Academics aren’t just a ‘white thing’

Standardized tests are a “racist weapon,” argues Ibram X. Kendi, a history professor at the University of Florida. “What if the intellect of a poor, low testing Black child in a poor Black school is different—and not inferior—to the intellect of a rich, high-testing White child in a rich White school?” he asks.

Image result for bell curve testing

“Gathering knowledge of abstract items, from words to equations, that have no relation to our everyday lives has long been the amusement of the leisured elite,” writes Kendi. He prefers to measure literacy “by how knowledgeable individuals are about their own environment.”

A Mexican-American and a first-generation college graduate, Liz Reetz teaches sixth-grade social studies. Testing shows  how “our schools are not educating all students,” she writes on A Plus Colorado.

She “built a curriculum based on teaching students to think, read, talk, and write about history as it relates to identity and social justice,” she writes. Her non-elite students can handle abstractions, if they have “the opportunity to engage with ideas that are meaningful to them.”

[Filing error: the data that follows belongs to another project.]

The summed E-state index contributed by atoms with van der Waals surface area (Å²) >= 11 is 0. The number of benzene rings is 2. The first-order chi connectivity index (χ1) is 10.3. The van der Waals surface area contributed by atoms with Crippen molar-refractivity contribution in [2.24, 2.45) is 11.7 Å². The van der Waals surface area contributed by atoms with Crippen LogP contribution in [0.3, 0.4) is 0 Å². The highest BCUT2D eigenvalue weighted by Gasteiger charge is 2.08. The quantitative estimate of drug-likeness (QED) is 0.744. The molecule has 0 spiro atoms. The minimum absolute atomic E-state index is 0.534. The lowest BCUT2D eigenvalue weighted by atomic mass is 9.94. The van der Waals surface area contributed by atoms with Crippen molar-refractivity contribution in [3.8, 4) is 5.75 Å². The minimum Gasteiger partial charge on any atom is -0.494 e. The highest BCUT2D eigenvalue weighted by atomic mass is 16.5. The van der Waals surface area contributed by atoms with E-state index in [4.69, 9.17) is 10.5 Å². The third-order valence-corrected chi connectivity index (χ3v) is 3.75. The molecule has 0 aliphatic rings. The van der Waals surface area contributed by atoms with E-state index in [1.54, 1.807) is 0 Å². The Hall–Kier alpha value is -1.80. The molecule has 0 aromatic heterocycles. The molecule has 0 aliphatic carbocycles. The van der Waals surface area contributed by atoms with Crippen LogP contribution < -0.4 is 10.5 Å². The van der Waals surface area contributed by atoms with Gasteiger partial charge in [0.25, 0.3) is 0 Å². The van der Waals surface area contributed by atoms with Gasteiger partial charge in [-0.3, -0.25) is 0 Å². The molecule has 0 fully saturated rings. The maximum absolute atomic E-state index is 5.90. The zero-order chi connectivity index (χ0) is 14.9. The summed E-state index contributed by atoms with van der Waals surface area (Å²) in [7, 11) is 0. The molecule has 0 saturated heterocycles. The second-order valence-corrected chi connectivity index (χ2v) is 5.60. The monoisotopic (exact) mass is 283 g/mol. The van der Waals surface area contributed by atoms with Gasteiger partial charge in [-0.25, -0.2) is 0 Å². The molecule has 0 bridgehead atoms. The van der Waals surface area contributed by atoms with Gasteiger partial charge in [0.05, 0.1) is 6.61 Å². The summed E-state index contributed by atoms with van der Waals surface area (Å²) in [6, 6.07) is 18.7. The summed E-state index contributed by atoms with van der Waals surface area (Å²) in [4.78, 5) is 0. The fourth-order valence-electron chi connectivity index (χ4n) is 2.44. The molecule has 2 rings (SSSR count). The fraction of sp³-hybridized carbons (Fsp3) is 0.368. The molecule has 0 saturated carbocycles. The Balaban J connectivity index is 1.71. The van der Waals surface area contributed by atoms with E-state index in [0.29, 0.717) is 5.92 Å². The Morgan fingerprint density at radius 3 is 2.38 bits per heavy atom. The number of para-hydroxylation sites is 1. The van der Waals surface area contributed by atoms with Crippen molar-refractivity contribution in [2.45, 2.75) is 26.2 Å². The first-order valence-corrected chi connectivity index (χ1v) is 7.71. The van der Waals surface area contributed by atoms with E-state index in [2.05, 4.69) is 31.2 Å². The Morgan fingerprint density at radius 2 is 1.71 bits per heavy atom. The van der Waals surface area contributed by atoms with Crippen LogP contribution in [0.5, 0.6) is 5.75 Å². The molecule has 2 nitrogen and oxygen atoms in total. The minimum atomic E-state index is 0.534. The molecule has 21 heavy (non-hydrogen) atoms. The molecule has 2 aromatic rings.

Kendi’s ideas are dangerous, she believes.

“Equally intelligent in different ways” says to me: value survival skills in poor and brown people but leave the thinking about big ideas, governing, or improving the world to wealthy people and white people.

. . . You give the power to white teachers, white administrators, white legislators to say “you can’t hold me accountable for the fact that he can’t read, his intelligence is different” or “It’s not my fault she isn’t grasping algebra, her culture doesn’t value numbers or abstract thinking.”

The “notion that communities of color have fundamentally different kinds of knowledge” is racist and ahistorical, writes Reetz.

Pre-Columbian societies tracked the movements of stars and planets, understood complex mathematics, used chemistry and biology to create rubber, and engineered roads and buildings. Do not tell me that my culture doesn’t value abstract thinking.

Abstract thinking “is the heritage of humanity,” she writes. It’s not a “white thing.”

Baltimore County nixes ‘gifted, talented’

The “gifted and talented” label is on the way out in Baltimore County, reports Liz Bowie for the Baltimore Sun. The district eliminated accelerated classes for the brightest elementary students last year.